Three years ago, when I told husband Peter I was going to take a line dancing class, he envisioned the Radio City Rockettes and he laughed. Then he did his version of a high step-kick across the kitchen.
And I howled.
No, we are not the precision long-legged beauties you see in Macy’s Thanksgiving Day Parade. But we do dance in a line, without partners, and we follow a choreographed pattern of steps … at least that’s the idea.
Our class of “seniors” has a heck of a good time. We press on; never mind that we don’t remember the steps that go with the music from one week to the next. I look forward to Thursday afternoons.
Cass, our instructor, flits across the floor the way a reflection bounces off water. She must have wondered if she’d ever get through to us.
“Mama Maria” was our first dance. We caught on so slowly. As simple and boring as it seems now, it took us weeks to master. We now know the names of steps — grapevine, rocker step, jazz box, kick ball change, Charleston, cha cha, hitch —but putting them to the music without Cass’ repeat instructions? Never happens.
The “old faithfuls” from the original bunch, Lois, Joanne, Barb, Judy R and me, have been joined by “new faithfuls,” Gini, Pat and Gay.
Lois, the stalwart, never forgets the steps once she’s learned them, though she refuses to count much to Cass’ dismay. “I can’t count and dance,” Lois grumbles. “Which do you want me to do?” Joanne insists she’ll never learn whatever new dance Cass trots out, but she counts determinedly, concentrates so hard her red hair sizzles, and learns the routine quickly. Barb has a loosey-goosey interpretation of the steps that works for her. Judy R is so polished and perfect when she slips into the room during her lunch hour that she looks the part, so it doesn’t matter if she misses a kick-stomp here, a cha-cha there.
Me, Judy C.? I sweat. You know the saying, “Southern girls glisten, Yankee girls sweat”? I’m a Yankee.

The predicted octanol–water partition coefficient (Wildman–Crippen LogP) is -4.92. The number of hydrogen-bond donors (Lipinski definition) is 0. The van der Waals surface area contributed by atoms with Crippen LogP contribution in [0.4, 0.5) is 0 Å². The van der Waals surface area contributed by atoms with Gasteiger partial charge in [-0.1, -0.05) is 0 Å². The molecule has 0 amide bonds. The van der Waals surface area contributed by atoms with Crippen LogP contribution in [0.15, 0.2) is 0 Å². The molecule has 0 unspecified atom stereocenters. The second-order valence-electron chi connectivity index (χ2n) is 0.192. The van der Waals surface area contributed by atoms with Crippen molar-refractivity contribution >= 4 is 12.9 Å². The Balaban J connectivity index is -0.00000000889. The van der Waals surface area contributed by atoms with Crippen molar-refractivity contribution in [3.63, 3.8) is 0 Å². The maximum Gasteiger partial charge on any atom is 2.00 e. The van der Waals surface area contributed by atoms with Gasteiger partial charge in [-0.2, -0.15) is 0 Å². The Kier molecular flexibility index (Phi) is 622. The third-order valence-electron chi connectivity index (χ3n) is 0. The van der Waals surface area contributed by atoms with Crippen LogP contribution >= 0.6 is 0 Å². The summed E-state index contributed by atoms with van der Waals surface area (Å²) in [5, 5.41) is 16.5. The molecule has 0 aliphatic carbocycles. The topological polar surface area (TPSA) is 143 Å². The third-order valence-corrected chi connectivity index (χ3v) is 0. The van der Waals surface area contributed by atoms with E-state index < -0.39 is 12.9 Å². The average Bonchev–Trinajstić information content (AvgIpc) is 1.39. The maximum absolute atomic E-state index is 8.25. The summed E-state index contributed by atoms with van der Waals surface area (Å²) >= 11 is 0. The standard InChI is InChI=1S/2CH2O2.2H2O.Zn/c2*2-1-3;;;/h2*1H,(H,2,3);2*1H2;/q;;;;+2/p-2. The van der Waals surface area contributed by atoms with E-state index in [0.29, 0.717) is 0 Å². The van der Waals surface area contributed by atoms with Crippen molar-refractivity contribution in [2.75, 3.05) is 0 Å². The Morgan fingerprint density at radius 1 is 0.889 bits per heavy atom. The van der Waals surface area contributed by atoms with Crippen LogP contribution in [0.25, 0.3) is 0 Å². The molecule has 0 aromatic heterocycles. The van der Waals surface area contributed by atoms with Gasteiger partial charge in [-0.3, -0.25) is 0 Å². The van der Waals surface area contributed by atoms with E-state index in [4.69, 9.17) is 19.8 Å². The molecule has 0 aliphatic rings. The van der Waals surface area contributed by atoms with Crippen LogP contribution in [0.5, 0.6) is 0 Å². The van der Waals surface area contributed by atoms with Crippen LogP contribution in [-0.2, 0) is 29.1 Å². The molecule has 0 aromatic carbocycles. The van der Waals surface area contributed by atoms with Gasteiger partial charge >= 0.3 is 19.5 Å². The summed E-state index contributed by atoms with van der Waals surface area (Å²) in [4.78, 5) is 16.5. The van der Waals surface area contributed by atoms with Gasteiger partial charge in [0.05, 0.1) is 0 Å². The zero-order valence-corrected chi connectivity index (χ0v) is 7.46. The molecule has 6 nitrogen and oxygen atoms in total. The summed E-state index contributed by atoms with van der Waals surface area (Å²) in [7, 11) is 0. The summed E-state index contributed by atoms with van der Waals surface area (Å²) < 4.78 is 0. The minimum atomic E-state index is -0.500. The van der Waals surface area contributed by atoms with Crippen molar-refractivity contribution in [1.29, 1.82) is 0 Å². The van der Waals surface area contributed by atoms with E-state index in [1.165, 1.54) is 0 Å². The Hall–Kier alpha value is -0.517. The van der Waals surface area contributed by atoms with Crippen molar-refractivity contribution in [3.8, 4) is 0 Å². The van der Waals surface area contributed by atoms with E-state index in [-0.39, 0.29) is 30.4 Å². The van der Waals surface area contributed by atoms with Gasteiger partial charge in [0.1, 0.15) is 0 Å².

Early on I caught on to the new dances more quickly than now. “I was better but I got over it,” as my dad liked to say. I had to sit out most of last year because of my crumbling knee. (See Good to go wherever). For months, all I could do was try to learn while sitting on a chair and moving my feet to “mark” the choreography: chair dancing. That helped some, but chair dancing is probably akin to learning how to pole dance without a pole. Not that I’ve ever tried it, nor would I!
Now that I’m able to dance again, my balance has gone kaflooey. Some of the twists and turns make me feel as if I’m on a Carousel riding a horse that’s made a dash for greener pastures.
Line dancing is usually done to country music, true. But our Cass has eclectic tastes that veer to breakdancing songs, Lady GaGa, gentle waltzes and even Christmas carols. I’m not a fan of the singer who wore a costume made of raw meat, but once I got the steps to “I like it rough,” I changed my tune.
Darius Rucker’s “Wagon Wheel” is our current challenge. Most of the group have it nailed, but the full turns make me feel like I’m in a centrifuge. I may have to sit that one out at the Christmas performance.
Alan Jackson’s “Good Time” is my favorite. Love the beat and that it’s used in this GE commercial. As a former GE employee, it’s great to see that the giant, rather stodgy company I once knew introduced such a catchy commercial for … ecoimagination? That term hadn’t even been coined when I retired 25 years ago. Imagine that!
— Judy Clarke
Judy Clarke is a wife, mother of two daughters, grandmother to two grown grandchildren, reader, writer and blogger in southwest Virginia. Her two non-fiction books, Mother Tough Wrote the Book and That’s all she wrote, can be found on her friends’ and family’s shelves, and she’s working on a novel, But why? (That’s the title of the novel, not a question to self).